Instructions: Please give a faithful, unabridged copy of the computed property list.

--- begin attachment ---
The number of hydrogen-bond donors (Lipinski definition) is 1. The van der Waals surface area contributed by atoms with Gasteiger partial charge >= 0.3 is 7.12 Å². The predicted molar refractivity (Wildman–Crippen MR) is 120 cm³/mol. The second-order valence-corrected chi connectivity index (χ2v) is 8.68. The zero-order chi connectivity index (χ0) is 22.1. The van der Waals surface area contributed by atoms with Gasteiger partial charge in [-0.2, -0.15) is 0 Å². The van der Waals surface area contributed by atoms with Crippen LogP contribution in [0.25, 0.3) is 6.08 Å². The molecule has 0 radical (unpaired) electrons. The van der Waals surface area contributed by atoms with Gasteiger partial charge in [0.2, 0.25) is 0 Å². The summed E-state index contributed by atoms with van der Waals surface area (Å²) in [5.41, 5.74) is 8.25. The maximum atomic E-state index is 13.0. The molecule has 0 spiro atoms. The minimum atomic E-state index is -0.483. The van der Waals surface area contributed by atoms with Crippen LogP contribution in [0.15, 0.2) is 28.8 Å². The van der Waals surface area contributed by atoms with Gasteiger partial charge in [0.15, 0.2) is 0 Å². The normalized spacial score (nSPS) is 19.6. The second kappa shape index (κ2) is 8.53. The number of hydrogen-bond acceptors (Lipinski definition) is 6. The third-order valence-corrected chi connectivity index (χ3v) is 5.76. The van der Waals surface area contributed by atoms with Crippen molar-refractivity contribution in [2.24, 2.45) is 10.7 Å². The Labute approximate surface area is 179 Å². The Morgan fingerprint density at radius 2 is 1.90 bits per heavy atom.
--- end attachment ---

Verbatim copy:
The number of hydrogen-bond donors (Lipinski definition) is 1. The van der Waals surface area contributed by atoms with Gasteiger partial charge >= 0.3 is 7.12 Å². The predicted molar refractivity (Wildman–Crippen MR) is 120 cm³/mol. The second-order valence-corrected chi connectivity index (χ2v) is 8.68. The zero-order chi connectivity index (χ0) is 22.1. The van der Waals surface area contributed by atoms with Gasteiger partial charge in [-0.2, -0.15) is 0 Å². The van der Waals surface area contributed by atoms with Crippen LogP contribution in [0.25, 0.3) is 6.08 Å². The molecule has 0 radical (unpaired) electrons. The van der Waals surface area contributed by atoms with Gasteiger partial charge in [0.2, 0.25) is 0 Å². The summed E-state index contributed by atoms with van der Waals surface area (Å²) in [5.41, 5.74) is 8.25. The maximum atomic E-state index is 13.0. The molecule has 0 spiro atoms. The minimum atomic E-state index is -0.483. The van der Waals surface area contributed by atoms with Crippen LogP contribution in [0.15, 0.2) is 28.8 Å². The van der Waals surface area contributed by atoms with Gasteiger partial charge in [0.15, 0.2) is 0 Å². The normalized spacial score (nSPS) is 19.6. The second kappa shape index (κ2) is 8.53. The number of hydrogen-bond acceptors (Lipinski definition) is 6. The third-order valence-corrected chi connectivity index (χ3v) is 5.76. The van der Waals surface area contributed by atoms with Crippen molar-refractivity contribution in [2.24, 2.45) is 10.7 Å². The Labute approximate surface area is 179 Å². The Morgan fingerprint density at radius 2 is 1.90 bits per heavy atom.